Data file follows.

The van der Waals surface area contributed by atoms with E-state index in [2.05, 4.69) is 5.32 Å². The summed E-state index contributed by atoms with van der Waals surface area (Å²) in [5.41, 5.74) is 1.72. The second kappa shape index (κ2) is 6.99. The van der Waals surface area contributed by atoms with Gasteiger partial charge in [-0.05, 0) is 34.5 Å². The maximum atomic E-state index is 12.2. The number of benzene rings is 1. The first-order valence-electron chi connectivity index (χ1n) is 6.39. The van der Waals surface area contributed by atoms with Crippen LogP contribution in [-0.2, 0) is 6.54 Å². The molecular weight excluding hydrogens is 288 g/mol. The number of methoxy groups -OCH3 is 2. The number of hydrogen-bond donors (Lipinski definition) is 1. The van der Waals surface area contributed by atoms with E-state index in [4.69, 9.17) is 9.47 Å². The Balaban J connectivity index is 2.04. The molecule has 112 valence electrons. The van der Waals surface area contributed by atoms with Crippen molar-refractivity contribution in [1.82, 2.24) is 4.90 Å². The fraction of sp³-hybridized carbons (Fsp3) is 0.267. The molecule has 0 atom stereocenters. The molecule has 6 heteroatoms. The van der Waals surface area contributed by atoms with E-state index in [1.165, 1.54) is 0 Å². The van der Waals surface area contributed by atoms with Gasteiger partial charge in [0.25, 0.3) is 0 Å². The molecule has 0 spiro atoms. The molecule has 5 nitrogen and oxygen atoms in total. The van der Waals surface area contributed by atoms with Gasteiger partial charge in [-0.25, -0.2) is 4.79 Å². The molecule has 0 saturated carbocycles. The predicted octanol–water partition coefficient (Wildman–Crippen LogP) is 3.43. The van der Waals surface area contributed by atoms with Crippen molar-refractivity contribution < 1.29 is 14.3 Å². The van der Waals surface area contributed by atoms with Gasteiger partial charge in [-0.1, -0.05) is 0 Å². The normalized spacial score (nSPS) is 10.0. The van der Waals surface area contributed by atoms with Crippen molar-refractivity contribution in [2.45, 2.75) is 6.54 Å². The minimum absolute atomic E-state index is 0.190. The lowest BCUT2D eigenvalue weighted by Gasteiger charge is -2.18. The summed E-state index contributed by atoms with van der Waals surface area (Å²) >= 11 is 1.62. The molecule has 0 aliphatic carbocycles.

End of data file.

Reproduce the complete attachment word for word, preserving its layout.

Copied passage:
The van der Waals surface area contributed by atoms with E-state index in [2.05, 4.69) is 5.32 Å². The summed E-state index contributed by atoms with van der Waals surface area (Å²) in [5.41, 5.74) is 1.72. The second kappa shape index (κ2) is 6.99. The van der Waals surface area contributed by atoms with Gasteiger partial charge in [-0.05, 0) is 34.5 Å². The maximum atomic E-state index is 12.2. The number of benzene rings is 1. The first-order valence-electron chi connectivity index (χ1n) is 6.39. The van der Waals surface area contributed by atoms with Crippen LogP contribution in [-0.2, 0) is 6.54 Å². The molecular weight excluding hydrogens is 288 g/mol. The number of methoxy groups -OCH3 is 2. The number of hydrogen-bond donors (Lipinski definition) is 1. The van der Waals surface area contributed by atoms with E-state index in [4.69, 9.17) is 9.47 Å². The Balaban J connectivity index is 2.04. The molecule has 112 valence electrons. The van der Waals surface area contributed by atoms with Crippen molar-refractivity contribution in [1.82, 2.24) is 4.90 Å². The fraction of sp³-hybridized carbons (Fsp3) is 0.267. The molecule has 0 atom stereocenters. The molecule has 6 heteroatoms. The van der Waals surface area contributed by atoms with E-state index in [1.165, 1.54) is 0 Å². The van der Waals surface area contributed by atoms with Gasteiger partial charge in [0.25, 0.3) is 0 Å². The molecule has 0 spiro atoms. The molecule has 5 nitrogen and oxygen atoms in total. The van der Waals surface area contributed by atoms with Gasteiger partial charge in [-0.25, -0.2) is 4.79 Å². The molecule has 0 saturated carbocycles. The predicted octanol–water partition coefficient (Wildman–Crippen LogP) is 3.43. The van der Waals surface area contributed by atoms with Crippen molar-refractivity contribution < 1.29 is 14.3 Å². The van der Waals surface area contributed by atoms with Gasteiger partial charge in [-0.1, -0.05) is 0 Å². The normalized spacial score (nSPS) is 10.0. The van der Waals surface area contributed by atoms with Crippen molar-refractivity contribution in [2.45, 2.75) is 6.54 Å². The minimum absolute atomic E-state index is 0.190. The lowest BCUT2D eigenvalue weighted by Gasteiger charge is -2.18. The summed E-state index contributed by atoms with van der Waals surface area (Å²) >= 11 is 1.62. The molecule has 0 aliphatic carbocycles.